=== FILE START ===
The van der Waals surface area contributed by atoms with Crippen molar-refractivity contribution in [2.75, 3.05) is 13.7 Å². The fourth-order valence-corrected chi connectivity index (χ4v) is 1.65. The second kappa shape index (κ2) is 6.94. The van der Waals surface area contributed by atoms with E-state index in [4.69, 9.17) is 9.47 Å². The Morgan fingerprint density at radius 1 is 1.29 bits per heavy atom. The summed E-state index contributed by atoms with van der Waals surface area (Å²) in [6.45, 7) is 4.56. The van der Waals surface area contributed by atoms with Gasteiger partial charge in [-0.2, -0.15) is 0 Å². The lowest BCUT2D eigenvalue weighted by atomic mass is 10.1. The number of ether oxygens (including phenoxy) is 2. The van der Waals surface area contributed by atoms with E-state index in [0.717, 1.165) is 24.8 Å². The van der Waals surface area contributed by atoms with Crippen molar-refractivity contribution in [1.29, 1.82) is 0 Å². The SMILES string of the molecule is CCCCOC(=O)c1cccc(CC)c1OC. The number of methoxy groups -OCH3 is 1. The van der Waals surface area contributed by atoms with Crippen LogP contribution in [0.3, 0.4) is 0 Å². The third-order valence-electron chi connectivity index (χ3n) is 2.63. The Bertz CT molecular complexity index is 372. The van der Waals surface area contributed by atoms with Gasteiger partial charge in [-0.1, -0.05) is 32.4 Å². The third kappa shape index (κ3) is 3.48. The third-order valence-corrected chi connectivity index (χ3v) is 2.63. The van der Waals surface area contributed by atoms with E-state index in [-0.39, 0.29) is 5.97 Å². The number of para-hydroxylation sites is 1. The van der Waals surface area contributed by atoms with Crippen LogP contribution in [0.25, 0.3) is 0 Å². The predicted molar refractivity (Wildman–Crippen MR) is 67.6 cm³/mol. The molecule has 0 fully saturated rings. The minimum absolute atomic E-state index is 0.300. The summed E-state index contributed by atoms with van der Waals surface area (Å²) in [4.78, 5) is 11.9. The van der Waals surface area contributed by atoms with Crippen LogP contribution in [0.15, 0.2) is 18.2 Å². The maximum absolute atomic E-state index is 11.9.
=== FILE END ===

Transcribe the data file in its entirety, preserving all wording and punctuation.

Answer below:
The van der Waals surface area contributed by atoms with Crippen molar-refractivity contribution in [2.75, 3.05) is 13.7 Å². The fourth-order valence-corrected chi connectivity index (χ4v) is 1.65. The second kappa shape index (κ2) is 6.94. The van der Waals surface area contributed by atoms with E-state index in [4.69, 9.17) is 9.47 Å². The Morgan fingerprint density at radius 1 is 1.29 bits per heavy atom. The summed E-state index contributed by atoms with van der Waals surface area (Å²) in [6.45, 7) is 4.56. The van der Waals surface area contributed by atoms with Gasteiger partial charge in [-0.2, -0.15) is 0 Å². The lowest BCUT2D eigenvalue weighted by atomic mass is 10.1. The number of ether oxygens (including phenoxy) is 2. The van der Waals surface area contributed by atoms with E-state index in [0.717, 1.165) is 24.8 Å². The van der Waals surface area contributed by atoms with Crippen molar-refractivity contribution in [1.29, 1.82) is 0 Å². The SMILES string of the molecule is CCCCOC(=O)c1cccc(CC)c1OC. The number of methoxy groups -OCH3 is 1. The van der Waals surface area contributed by atoms with Crippen LogP contribution in [0.3, 0.4) is 0 Å². The third-order valence-electron chi connectivity index (χ3n) is 2.63. The Bertz CT molecular complexity index is 372. The van der Waals surface area contributed by atoms with Gasteiger partial charge in [-0.1, -0.05) is 32.4 Å². The third kappa shape index (κ3) is 3.48. The third-order valence-corrected chi connectivity index (χ3v) is 2.63. The van der Waals surface area contributed by atoms with E-state index in [-0.39, 0.29) is 5.97 Å². The number of para-hydroxylation sites is 1. The van der Waals surface area contributed by atoms with Crippen LogP contribution in [0.25, 0.3) is 0 Å². The predicted molar refractivity (Wildman–Crippen MR) is 67.6 cm³/mol. The molecule has 0 fully saturated rings. The minimum absolute atomic E-state index is 0.300. The summed E-state index contributed by atoms with van der Waals surface area (Å²) in [4.78, 5) is 11.9. The van der Waals surface area contributed by atoms with Crippen LogP contribution in [0.15, 0.2) is 18.2 Å². The maximum absolute atomic E-state index is 11.9.